Center field was frustrating in 2009. It was supposed to be one of the deepest positions available, but thanks to either brand-new injuries or lingering ones, the entire top of the list was decimated and center field ended up losing some of its depth. Today we’ll get into which rankings were due to problems with the thought process and which ones had more to do with trips to see the trainer.
Before diving in to the rankings, I also want to start some discussion about what it is we should do about the lists themselves. Should the format change? Should it stay the same? Would you prefer something like star ratings and tiers, like those that Kevin Goldstein uses in his Top 11 Prospects list, or do you want to retain the basic 1-20 ranking system? For that matter, are 20 players at each position enough? Let’s get all of these ideas out in the open now so that there’s plenty of time to accommodate requests by the time ranking season rolls around. That way, I provide you with the service you ask for, and still have time to do the things I plan on doing for you outside of that. Reply in the comments, ask me in chats, e-mail me, or talk to me via Twitter (@Marc_Normandin) over the next few months with your thoughts; I may not respond to all of you, but I will keep track of your replies for the purposes of 2010’s rankings.
1. Carlos Beltran (.293/.385/.513 PECOTA) .325/.415/.500: Beltran’s season was cut in half by a knee injury that could have been much worse than it ended up being. He hit very well while healthy, in fact, a little too well thanks to a BABIP that drove his batting average up. If he had been healthy, there would be little need for justification of this ranking.
2. B.J. Upton (.267/.367/.424 PECOTA) .241/.313/.373: I felt PECOTA was cheating Upton in its projection, because he played with a shoulder injury throughout 2008, one that was supposed to have been cleared up by 2009. “Supposed to” is the operative phrase here, as Upton admitted in September, while dealing with other injuries, that his shoulder was “not fully there… sometimes it aches, sometimes it feels tired-it’s just never that consistency I’m looking for.” I received a lot of negative feedback about ranking Upton as the second-best center fielder, and my main argument had to do with how his shoulder kept him from his potential all year. If that, plus other injuries, kept him from driving the ball once again in 2009, then I’m tempted to think he’s going to be very undervalued in 2010. Now let’s just hope that his shoulder is actually healed next year, and not just supposed to be.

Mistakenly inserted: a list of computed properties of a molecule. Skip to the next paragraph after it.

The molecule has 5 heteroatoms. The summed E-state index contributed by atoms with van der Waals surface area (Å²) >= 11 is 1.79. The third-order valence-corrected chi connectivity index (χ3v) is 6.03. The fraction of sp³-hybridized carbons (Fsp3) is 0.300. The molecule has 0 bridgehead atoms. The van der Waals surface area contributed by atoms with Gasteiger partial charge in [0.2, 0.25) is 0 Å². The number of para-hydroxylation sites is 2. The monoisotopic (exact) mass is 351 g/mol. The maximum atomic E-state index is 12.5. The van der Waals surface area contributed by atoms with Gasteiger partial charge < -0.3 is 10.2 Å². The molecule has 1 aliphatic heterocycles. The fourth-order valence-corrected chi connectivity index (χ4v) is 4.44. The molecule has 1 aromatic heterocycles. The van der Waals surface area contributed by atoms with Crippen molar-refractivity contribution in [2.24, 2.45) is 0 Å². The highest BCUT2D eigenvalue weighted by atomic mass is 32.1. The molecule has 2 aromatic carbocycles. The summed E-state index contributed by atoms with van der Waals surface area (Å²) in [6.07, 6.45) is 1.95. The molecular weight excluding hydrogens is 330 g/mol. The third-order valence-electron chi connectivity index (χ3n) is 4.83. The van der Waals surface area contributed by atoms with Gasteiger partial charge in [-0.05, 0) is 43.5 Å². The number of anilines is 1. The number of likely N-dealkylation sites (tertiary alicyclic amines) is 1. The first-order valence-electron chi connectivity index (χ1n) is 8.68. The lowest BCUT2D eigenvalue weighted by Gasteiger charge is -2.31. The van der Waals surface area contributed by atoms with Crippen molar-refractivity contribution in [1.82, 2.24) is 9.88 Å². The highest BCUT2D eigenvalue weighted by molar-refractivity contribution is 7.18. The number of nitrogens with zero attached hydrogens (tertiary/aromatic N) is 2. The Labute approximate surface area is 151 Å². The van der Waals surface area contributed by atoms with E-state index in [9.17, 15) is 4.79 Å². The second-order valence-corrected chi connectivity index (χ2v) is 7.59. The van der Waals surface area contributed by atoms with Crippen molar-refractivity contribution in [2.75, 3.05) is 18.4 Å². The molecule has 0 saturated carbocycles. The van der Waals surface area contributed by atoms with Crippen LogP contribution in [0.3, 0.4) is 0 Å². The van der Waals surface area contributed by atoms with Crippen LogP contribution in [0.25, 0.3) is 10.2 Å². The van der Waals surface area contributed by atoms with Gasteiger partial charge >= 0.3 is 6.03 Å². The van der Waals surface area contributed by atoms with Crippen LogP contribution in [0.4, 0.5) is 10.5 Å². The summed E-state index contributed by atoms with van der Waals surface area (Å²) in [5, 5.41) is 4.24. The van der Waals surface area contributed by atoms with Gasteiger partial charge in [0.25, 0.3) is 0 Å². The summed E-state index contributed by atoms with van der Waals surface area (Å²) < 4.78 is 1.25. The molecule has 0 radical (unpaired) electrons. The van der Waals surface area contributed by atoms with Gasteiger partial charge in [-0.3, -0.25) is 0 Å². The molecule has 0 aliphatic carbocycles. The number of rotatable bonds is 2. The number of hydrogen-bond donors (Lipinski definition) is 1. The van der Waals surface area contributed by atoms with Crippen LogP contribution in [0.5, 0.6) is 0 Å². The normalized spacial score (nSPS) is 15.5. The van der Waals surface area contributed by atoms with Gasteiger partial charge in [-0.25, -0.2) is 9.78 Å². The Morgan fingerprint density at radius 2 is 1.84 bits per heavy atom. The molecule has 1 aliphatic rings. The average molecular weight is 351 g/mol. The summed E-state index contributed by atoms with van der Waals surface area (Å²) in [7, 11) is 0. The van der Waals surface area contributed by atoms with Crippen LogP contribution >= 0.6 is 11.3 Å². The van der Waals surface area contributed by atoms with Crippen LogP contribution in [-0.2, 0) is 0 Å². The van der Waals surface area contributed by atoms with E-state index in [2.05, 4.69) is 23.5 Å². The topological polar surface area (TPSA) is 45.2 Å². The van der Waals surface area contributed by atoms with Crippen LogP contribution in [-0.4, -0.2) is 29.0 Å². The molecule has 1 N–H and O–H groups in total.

3. Grady Sizemore (.269/.368/.494 PECOTA) .248/.343/.445: Sizemore was another center fielder who had to put up with a slew of injuries during the year, starting with an abdominal injury in spring training and ending with arthroscopic surgery on his elbow in September. His line looked similar to his normal output, except with a lower batting average (and lower BABIP). This may have been due to a career-low line-drive rate.
4. Josh Hamilton (.284/.351/.483 PECOTA) .268/.315/.426: Seriously, was there some kind of elite center fielder plague going around this summer? Hamilton dealt with a bruised left rib cage, hurt himself again after crashing into another fence, went on the DL with an abdominal strain, and missed most of September with a pinched nerve in his lower back. Unsurprisingly, his season did not go as expected.
5. Nate McLouth (.285/.365/.492 PECOTA) .256/.352/.436: McLouth hit more balls on the ground this year than in the past, and it sapped some of his power production. It doesn’t help that his BABIP and batting average also dipped, especially when the latter is a category in many leagues. He stole 19 bases though, and managed to hit 20 homers even with the drop in power, so overall his season wasn’t bad. Ranking him fifth may have been a bit overzealous, though.
6. Matt Kemp (.293/.352/.480 PECOTA) .297/.352/.490: Kemp was as advertised, and if the top of this list hadn’t shattered like glass, his ranking would make more sense. If he holds onto the power he showed in 2009 and continues to steal 30-plus bases, though, he’s going to find himself with the elite. (As an aside, if this plague I spoke of turns into an annual thing, I’m sorry in advance for designating Kemp as elite and therefore eligible for the carnage that’s to come.)
7. Jacoby Ellsbury (.291/.348/.409 PECOTA) .301/.355/.415: His forecast was on the mark, except for in one detail: he stole 70 bases instead of the projected 42. Considering he also hit over .300 and was driven in 94 times, he had himself quite the fantasy season. My one concern with Ellsbury is that if he doesn’t hit .300, and doesn’t bring up his walks, his runs scored numbers are not going to climb, and will keep his value down (especially since he has absolutely no power).
8. Curtis Granderson (.267/.344/.470 PECOTA) .249/.327/.453: 30 homers, 20 steals, 91 runs. That’s pretty solid from a center fielder, but he also hit just .249 and drove in 71, and if you were in a league with OPS, he didn’t even crack the 800 mark. I expect bigger things from him in Yankee Stadium, but I still feel like if you’re in a position to sit him against lefties in leagues with daily changes, you want to have a backup handy, especially if you’re in a head-to-head setup. That sounds like he’s slightly ahead of a middle-of-the-pack ranking to me.
I’ve waited a few years for you to change your ways and become the player I thought you could be, but it seems as if my feelings were misguided. I wouldn’t say I wasted my time, but looking back I feel like I could have lavished my attention elsewhere. We should see other people.
P.S. Let me know if you plan on hitting in 2010 so I can pretend I never gave up on you and always believed in you.